Altria Group (NYSE:MO) is enjoying a great rally as several factors work together to help it thoroughly smash the S&P 500. The major factors lately have to do with Brexit. MO benefits relative to most other equity investments in a few ways. Perhaps the most obvious is that after the hectic trading action following Brexit most traders could use a smoke. You think it is something else? Alright, time to dig a little deeper.
While the S&P 500 has a great number of "domestic" companies that make a huge portion of their revenues from selling products overseas, Altria Group is handling domestic sales. The punishment for international exposure is demonstrated by Philip Morris International (NYSE:PM), which was down 4.5% so far (this is written before the market closes) compared to 3.67% for the S&P 500. Even being down 4.5% isn't so bad for Philip Morris compared to the international ETFs. The Schwab International Equity ETF (NYSEARCA:SCHF) was down 7.95% at the time of writing and was one of the biggest loss drivers in my portfolio despite a very small allocation.
Because Altria Group is selling their products domestically the influence of a change in the currency exchange rate is pretty much nothing. That allows Altria Group to outperform when the strength of the dollar is threatening to weigh on results for companies with international operations.
As shown below, the dollar was up about 2% around 3:15 EDT:
Investors that weren't holding treasury bonds prior to the Brexit event are now suffering even more as they search for yield. While Altria Group's P/E ratio may be seen as very high relative to past levels for the tobacco giant, the dividends have been solid for decades. If investors are emphasizing getting a solid dividend yield and maintain a solid "buy and hold" mindset, then the dividend income from Altria Group became even more valuable.
Impact of Regulation
If you haven't heard about it yet, there have been some disgruntled smaller companies in the industry. At least one of them was so disgruntled they decided to file a lawsuit. Legal cases aren't free, so this is another burden on the competition while Altria Group doesn't even have to fund a defense since they are not the defendant.
New rules on compliance for e-cigs lead to an estimate of $20 million in compliance costs per product. For smaller tobacco companies, the lack of economies of scale is an absolute disaster. For Altria Group, this simply smashes their competition.
I predicted this back in January, when I wrote:
"Recently I made the decision to buy shares in Altria Group. I believe Altria Group offers investors access to an excellent position in the consumer staples space. Their products are addictive and MO is the behemoth of the industry. If investors want to understand why MO is capable of delivering growth year after year, the answer may lie in regulatory capture.
Does Altria Group Like the FDA?
For investors that aren't familiar with the concept of regulatory capture, it would seem like the FDA would be a perpetual thorn to MO. However, MO encourages regulation:
I believe MO is being very candid when they say they support the FDA extending regulatory authority. I believe they genuinely support the FDA's regulation over the sector. Why would they want the FDA to extend more authority? Because they genuinely see the FDA as a friend.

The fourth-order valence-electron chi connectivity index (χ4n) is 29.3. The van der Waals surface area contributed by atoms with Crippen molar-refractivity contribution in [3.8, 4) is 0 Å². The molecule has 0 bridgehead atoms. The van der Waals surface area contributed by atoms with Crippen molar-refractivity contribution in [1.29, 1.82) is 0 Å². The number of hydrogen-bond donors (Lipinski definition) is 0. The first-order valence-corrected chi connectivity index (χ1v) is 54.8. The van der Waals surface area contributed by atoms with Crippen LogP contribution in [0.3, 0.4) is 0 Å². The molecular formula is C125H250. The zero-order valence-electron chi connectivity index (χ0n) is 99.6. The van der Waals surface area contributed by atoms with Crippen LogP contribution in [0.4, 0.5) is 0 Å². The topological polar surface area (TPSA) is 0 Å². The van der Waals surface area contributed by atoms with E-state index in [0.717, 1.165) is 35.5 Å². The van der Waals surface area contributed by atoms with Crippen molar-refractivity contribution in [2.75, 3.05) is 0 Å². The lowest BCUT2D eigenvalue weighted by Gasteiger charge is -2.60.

Doesn't the FDA Hurt Big Tobacco?
It might seem that way, but it would be more accurate to suggest the FDA hurts 'Little Tobacco'. The regulatory burdens created by the FDA are substantially more onerous for the smaller companies that can't afford to buy politicians. I'm sorry; I believe the correct term is 'lobby government'. The laws that actually get passed won't be too harmful to Big Tobacco. When the rules are being written, Altria Group gets a seat at the table."
Can you imagine a better situation for big tobacco? They can encourage regulation, influence the regulation, and watch new laws come into place to protect their market. Small companies seeking to compete are stuck either paying for lawyers, paying for compliance costs, or possibly paying both. Meanwhile, Altria Group simply spreads the cost across a much larger volume of products sold and can shrug it off.
Net earnings to Altria Group last year were $5.24 billion. $20 million doesn't even tickle their profit line; it is merely a rounding error.
Altria Group was able to dramatically outperform the domestic market because it combined the benefits of consumers seeking a source of relatively secure income with the benefits of selling products domestically so that the strong dollar wouldn't hammer away at earnings. The fundamentals of the company remain solid as their friend (the FDA) prepares the regulations that drag down smaller companies that would have nibbled away at MO's profits.
If you need a way to feel ethically justified while investing in big tobacco, there are plenty of arguments that can be made. Perhaps the best one right now is that Altria Group's influence is creating larger hurdles to companies that would seek to drive down the cost of tobacco products. By keeping the cost of tobacco high, Altria Group is creating a barrier to smoking. Think that's a weak argument? Then do what I do, collect the dividends and call it a day.
Disclosure: I am/we are long PM, MO, SCHF.
I wrote this article myself, and it expresses my own opinions. I am not receiving compensation for it (other than from Seeking Alpha). I have no business relationship with any company whose stock is mentioned in this article.
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